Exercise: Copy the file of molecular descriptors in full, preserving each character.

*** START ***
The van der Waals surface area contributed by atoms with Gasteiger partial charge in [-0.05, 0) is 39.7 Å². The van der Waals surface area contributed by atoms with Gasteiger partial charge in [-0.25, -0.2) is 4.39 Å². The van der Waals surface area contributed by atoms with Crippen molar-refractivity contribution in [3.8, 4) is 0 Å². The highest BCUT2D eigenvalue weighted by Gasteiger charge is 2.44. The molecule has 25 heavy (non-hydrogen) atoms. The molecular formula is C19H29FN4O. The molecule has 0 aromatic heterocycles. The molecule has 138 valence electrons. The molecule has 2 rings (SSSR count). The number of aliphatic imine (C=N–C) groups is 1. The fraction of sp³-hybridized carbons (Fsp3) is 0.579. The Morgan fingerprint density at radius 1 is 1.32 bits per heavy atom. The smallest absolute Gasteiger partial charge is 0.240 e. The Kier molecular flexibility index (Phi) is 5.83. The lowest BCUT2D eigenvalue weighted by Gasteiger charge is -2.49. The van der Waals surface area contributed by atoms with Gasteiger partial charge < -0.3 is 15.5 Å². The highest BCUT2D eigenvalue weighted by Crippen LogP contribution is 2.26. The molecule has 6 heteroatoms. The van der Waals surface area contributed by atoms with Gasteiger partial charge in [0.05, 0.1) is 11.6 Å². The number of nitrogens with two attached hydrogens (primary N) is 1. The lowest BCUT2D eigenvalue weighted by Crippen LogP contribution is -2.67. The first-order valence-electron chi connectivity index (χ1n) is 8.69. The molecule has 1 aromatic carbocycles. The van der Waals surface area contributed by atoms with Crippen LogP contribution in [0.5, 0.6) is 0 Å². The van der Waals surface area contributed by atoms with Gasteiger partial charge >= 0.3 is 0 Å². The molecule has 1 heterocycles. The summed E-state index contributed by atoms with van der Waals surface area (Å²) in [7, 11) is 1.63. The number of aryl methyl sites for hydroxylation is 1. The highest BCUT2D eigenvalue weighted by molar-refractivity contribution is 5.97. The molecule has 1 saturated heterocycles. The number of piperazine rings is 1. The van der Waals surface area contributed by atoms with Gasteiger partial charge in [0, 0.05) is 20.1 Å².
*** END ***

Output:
The van der Waals surface area contributed by atoms with Gasteiger partial charge in [-0.05, 0) is 39.7 Å². The van der Waals surface area contributed by atoms with Gasteiger partial charge in [-0.25, -0.2) is 4.39 Å². The van der Waals surface area contributed by atoms with Crippen molar-refractivity contribution in [3.8, 4) is 0 Å². The highest BCUT2D eigenvalue weighted by Gasteiger charge is 2.44. The molecule has 25 heavy (non-hydrogen) atoms. The molecular formula is C19H29FN4O. The molecule has 0 aromatic heterocycles. The molecule has 138 valence electrons. The molecule has 2 rings (SSSR count). The number of aliphatic imine (C=N–C) groups is 1. The fraction of sp³-hybridized carbons (Fsp3) is 0.579. The Morgan fingerprint density at radius 1 is 1.32 bits per heavy atom. The smallest absolute Gasteiger partial charge is 0.240 e. The Kier molecular flexibility index (Phi) is 5.83. The lowest BCUT2D eigenvalue weighted by Gasteiger charge is -2.49. The van der Waals surface area contributed by atoms with Gasteiger partial charge < -0.3 is 15.5 Å². The highest BCUT2D eigenvalue weighted by Crippen LogP contribution is 2.26. The molecule has 6 heteroatoms. The van der Waals surface area contributed by atoms with Gasteiger partial charge in [0.05, 0.1) is 11.6 Å². The number of nitrogens with two attached hydrogens (primary N) is 1. The lowest BCUT2D eigenvalue weighted by Crippen LogP contribution is -2.67. The first-order valence-electron chi connectivity index (χ1n) is 8.69. The molecule has 1 aromatic carbocycles. The van der Waals surface area contributed by atoms with Crippen LogP contribution in [0.5, 0.6) is 0 Å². The van der Waals surface area contributed by atoms with Gasteiger partial charge >= 0.3 is 0 Å². The molecule has 1 heterocycles. The summed E-state index contributed by atoms with van der Waals surface area (Å²) in [7, 11) is 1.63. The number of aryl methyl sites for hydroxylation is 1. The highest BCUT2D eigenvalue weighted by molar-refractivity contribution is 5.97. The molecule has 1 saturated heterocycles. The number of piperazine rings is 1. The van der Waals surface area contributed by atoms with Gasteiger partial charge in [0, 0.05) is 20.1 Å².